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Brisa Neo-Babylonian Inscriptions

Baalbek-Hermel district

· Baalbek-Hermel

Brisa village features two unique Neo-Babylonian inscription reliefs carved on the slopes of Wadi El-Sharbin.

Neo-Babylonian Empire

The Neo-Babylonian Empire (626 BC–539 BC) was the last of the Mesopotamian empires to be ruled by monarchs native to the area, before it fell to the first Persian empire. The kings of the empire were known to have undertaken massive building projects, consequently leading military campaigns to neighboring countries, notably Lebanon, to acquire wood as an essential construction resource. 

At the time of king Nabuchednesszar II (605BC–562 BC), the cedar forests of northern Lebanon were widely exploited and used in the palaces and temples of Babylon. 

This activity is attested in the inscriptions carved on two rock faces in Brisa village.


The steles are located on a mountain road known as Wadi El-Sharbin, that connects the Bekaa to Mount-Lebanon from the west and the Syrian plain from the north. Thus, the importance of Wadi El-Sharbin for Nebuchadnezzar is based on the possibility to reach the forests of cedars and other resistant timber necessary to carry out his building projects, and as a quick passage from and to Babylon through Syria.


The western relief features an inscription written in old-Babylonian characters and features Nebuchadnezzar fighting a lion. This representation probably spells out the king's strength. 

The eastern relief is written in Neo-Babylonian cuneiform (logo-syllabic script) and it depicts Nebuchadnezzar standing in front of a tree without leaves. This representation probably spells out the king's interest for the Lebanese timber and its precious value for his building projects. 

Both reliefs are eroded due to natural and man-made factors. 


The inscriptions are written in forms of columns from top to bottom (a scetch of these columns can be found in the pictures at the end of the article). For the most part of the inscriptions, it speaks about Nebuchadnezzar's military campaigns, religious processions, and public works in Babylon.

Mentioning Lebanon in the inscriptions reflect the intentions of Nebuchadnezzar's conquest - the exploitation of the natural resources and the building of roads to gain ready access to them. 

The king also mixes his political aims with a "concern for the welfare" of the locals.

Here is the part where Lebanon is mostly mentioned in the reliefs: 

"On that day, Lebanon, the mountain of cedars, the luxuriant forest of Marduk (the patron god of Babylon) of sweet smell, whose excellent cedars whichnot .... for the cultic place of another god had not been taken for the (palace) of another king. I cut (with my pure hands) and - Marduk the king had called me (to bring this into effect) - (cedars) which were lift for a palace of a ruler, a king ... heaven and earth, (Lebanon) where a foreign enemy had exercised rulership, and whose yield (the enemy) had taken away by force, so its people had fled, had taken refuge far away.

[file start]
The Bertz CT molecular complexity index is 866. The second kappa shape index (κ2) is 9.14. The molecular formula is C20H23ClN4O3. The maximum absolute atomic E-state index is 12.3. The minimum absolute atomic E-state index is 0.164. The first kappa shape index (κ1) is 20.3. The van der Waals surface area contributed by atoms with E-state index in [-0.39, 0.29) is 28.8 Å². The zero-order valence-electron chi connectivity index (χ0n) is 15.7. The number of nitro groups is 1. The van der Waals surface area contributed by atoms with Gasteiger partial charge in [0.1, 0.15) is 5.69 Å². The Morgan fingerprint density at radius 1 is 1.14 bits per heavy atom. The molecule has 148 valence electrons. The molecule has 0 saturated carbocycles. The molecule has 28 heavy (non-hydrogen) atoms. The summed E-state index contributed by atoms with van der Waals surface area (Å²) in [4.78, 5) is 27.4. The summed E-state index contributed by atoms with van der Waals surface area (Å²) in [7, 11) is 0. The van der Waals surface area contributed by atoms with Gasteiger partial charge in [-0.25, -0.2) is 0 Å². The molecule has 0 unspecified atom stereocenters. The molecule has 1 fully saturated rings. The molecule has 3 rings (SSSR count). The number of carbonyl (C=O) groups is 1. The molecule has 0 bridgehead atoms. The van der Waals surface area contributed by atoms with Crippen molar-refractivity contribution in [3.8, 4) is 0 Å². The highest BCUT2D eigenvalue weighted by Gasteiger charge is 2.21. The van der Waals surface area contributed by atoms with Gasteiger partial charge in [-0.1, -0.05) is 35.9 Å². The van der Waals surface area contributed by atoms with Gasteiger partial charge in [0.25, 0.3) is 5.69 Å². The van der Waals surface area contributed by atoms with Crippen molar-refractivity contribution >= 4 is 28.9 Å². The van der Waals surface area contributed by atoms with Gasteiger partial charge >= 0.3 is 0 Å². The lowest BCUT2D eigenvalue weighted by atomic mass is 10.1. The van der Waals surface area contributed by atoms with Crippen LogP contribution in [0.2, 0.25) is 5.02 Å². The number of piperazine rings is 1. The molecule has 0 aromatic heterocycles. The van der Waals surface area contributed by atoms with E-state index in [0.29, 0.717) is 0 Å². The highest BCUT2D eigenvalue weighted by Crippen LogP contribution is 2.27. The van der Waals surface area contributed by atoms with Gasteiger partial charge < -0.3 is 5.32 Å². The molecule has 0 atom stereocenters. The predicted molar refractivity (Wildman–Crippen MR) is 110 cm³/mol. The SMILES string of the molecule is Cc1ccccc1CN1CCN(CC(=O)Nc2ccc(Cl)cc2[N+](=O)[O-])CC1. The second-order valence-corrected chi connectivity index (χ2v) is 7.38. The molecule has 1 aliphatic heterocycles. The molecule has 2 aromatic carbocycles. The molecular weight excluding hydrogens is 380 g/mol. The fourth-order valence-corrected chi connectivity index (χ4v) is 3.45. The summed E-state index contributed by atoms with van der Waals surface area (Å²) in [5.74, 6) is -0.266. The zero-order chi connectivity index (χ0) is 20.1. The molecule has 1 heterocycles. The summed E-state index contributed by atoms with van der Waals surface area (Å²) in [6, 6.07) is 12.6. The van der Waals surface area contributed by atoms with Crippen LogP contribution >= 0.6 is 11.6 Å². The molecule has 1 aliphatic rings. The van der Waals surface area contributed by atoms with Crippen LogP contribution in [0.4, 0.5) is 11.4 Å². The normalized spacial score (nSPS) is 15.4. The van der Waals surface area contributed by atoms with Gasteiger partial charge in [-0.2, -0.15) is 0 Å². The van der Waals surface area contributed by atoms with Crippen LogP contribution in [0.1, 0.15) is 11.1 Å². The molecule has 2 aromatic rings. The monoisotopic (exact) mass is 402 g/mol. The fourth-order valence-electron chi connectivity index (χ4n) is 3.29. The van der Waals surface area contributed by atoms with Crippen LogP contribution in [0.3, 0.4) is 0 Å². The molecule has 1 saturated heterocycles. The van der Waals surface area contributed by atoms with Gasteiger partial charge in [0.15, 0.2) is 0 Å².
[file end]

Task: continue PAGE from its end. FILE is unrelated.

With the strength of my lords Nabu (patron god of scribes) and Marduk, I sent (my armies) regularly to Lebanon for battle.

I expelled its (Lebanon's) enemy above and below and I made the country happy. I reunited the scattered people and I brought them back to their place. 

What no former king had done (I did): I cut through the high mountains, I crushed the stones of the mountains, I opened up passes (into the mountains), I prepared a passage for (the transport of) the cedars for king Marduk. 

Strong cedars, thick and tall, of splendid beauty, supreme their fitting appearance, huge yield of the Lebanon, I bundled them like reed sand I perfumed the (river) Arahtu (with them), and I put them in Babylon like Euphrates poplars. I let the people in the Lebanon lie in safe pastures; I did not allow an intimidator (against them). 

So that nobody will oppress them, I installed an eternal image of myself as king to protect (them)...I built...I...I put ....

I reunited the scattered people, in the totality of all lands, and I wrote my inscription (and placed it) together with my royal image in the mountain passes, and I set it up for the future. May a future one read it, may he always mindful to speak the god's praise".

Similar texts in Nahr El-Kalb date back to the same king and era, though the relief is not accessible anymore since it is buried underground. 

Scroll down to enjoy the pictures and locate the site on the map

Karim Sokhn

Tour Operator & Tour Guide


BAAL, Volume 12, 2008

Western relief features an inscription written in old-Babylonian

Old-Babylonian inscription 

A scetch of Nebuchadnezzar fighting a lion with inscription columns 

The eastern slope is written in Neo-Babylonian cuneiform

The tree relief with Neo-Babylonian cuneiform inscriptions 

A sketch of Nebuchadnezzar standing in front of a tree without leaves with inscription columns 

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